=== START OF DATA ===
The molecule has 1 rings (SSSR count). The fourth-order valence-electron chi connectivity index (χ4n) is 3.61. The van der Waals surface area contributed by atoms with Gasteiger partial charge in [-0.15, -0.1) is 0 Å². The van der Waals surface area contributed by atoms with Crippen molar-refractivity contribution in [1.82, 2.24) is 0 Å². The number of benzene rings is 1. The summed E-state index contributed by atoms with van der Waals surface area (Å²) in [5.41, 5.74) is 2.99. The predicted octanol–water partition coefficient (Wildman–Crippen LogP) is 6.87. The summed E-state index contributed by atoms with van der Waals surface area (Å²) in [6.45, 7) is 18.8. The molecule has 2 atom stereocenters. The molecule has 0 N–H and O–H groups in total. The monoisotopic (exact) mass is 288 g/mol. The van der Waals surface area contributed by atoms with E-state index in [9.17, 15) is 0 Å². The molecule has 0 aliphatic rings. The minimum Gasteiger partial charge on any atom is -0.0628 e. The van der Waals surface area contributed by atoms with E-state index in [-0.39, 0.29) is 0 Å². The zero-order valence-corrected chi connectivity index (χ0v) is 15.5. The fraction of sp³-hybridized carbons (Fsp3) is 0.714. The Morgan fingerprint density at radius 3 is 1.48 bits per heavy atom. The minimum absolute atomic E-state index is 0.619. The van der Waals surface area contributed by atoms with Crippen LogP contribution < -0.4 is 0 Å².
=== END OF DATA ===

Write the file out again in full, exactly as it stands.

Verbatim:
The molecule has 1 rings (SSSR count). The fourth-order valence-electron chi connectivity index (χ4n) is 3.61. The van der Waals surface area contributed by atoms with Gasteiger partial charge in [-0.15, -0.1) is 0 Å². The van der Waals surface area contributed by atoms with Crippen molar-refractivity contribution in [1.82, 2.24) is 0 Å². The number of benzene rings is 1. The summed E-state index contributed by atoms with van der Waals surface area (Å²) in [5.41, 5.74) is 2.99. The predicted octanol–water partition coefficient (Wildman–Crippen LogP) is 6.87. The summed E-state index contributed by atoms with van der Waals surface area (Å²) in [6.45, 7) is 18.8. The molecule has 2 atom stereocenters. The molecule has 0 N–H and O–H groups in total. The monoisotopic (exact) mass is 288 g/mol. The van der Waals surface area contributed by atoms with E-state index in [9.17, 15) is 0 Å². The molecule has 0 aliphatic rings. The minimum Gasteiger partial charge on any atom is -0.0628 e. The van der Waals surface area contributed by atoms with E-state index in [-0.39, 0.29) is 0 Å². The zero-order valence-corrected chi connectivity index (χ0v) is 15.5. The fraction of sp³-hybridized carbons (Fsp3) is 0.714. The Morgan fingerprint density at radius 3 is 1.48 bits per heavy atom. The minimum absolute atomic E-state index is 0.619. The van der Waals surface area contributed by atoms with Crippen LogP contribution < -0.4 is 0 Å².